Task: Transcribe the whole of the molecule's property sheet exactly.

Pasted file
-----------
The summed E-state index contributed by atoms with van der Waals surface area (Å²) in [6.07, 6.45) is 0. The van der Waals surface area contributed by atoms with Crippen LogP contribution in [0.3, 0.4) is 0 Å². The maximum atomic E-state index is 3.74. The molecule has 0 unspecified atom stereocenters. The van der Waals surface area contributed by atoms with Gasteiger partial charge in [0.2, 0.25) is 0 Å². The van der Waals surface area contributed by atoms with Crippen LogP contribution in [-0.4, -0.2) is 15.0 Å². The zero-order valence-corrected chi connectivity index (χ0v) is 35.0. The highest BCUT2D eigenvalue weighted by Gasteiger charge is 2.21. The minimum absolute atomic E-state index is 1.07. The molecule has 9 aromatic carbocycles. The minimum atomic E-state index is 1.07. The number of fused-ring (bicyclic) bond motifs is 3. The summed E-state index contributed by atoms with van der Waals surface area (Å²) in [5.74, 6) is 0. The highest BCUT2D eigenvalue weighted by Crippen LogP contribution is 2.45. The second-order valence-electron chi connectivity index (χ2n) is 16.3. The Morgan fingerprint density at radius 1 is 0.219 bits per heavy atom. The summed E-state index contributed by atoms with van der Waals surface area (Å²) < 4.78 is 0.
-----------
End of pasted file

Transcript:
The summed E-state index contributed by atoms with van der Waals surface area (Å²) in [6.07, 6.45) is 0. The van der Waals surface area contributed by atoms with Crippen LogP contribution in [0.3, 0.4) is 0 Å². The maximum atomic E-state index is 3.74. The molecule has 0 unspecified atom stereocenters. The van der Waals surface area contributed by atoms with Gasteiger partial charge in [0.2, 0.25) is 0 Å². The van der Waals surface area contributed by atoms with Crippen LogP contribution in [-0.4, -0.2) is 15.0 Å². The zero-order valence-corrected chi connectivity index (χ0v) is 35.0. The highest BCUT2D eigenvalue weighted by Gasteiger charge is 2.21. The minimum absolute atomic E-state index is 1.07. The molecule has 9 aromatic carbocycles. The minimum atomic E-state index is 1.07. The number of fused-ring (bicyclic) bond motifs is 3. The summed E-state index contributed by atoms with van der Waals surface area (Å²) in [5.74, 6) is 0. The highest BCUT2D eigenvalue weighted by Crippen LogP contribution is 2.45. The second-order valence-electron chi connectivity index (χ2n) is 16.3. The Morgan fingerprint density at radius 1 is 0.219 bits per heavy atom. The summed E-state index contributed by atoms with van der Waals surface area (Å²) < 4.78 is 0.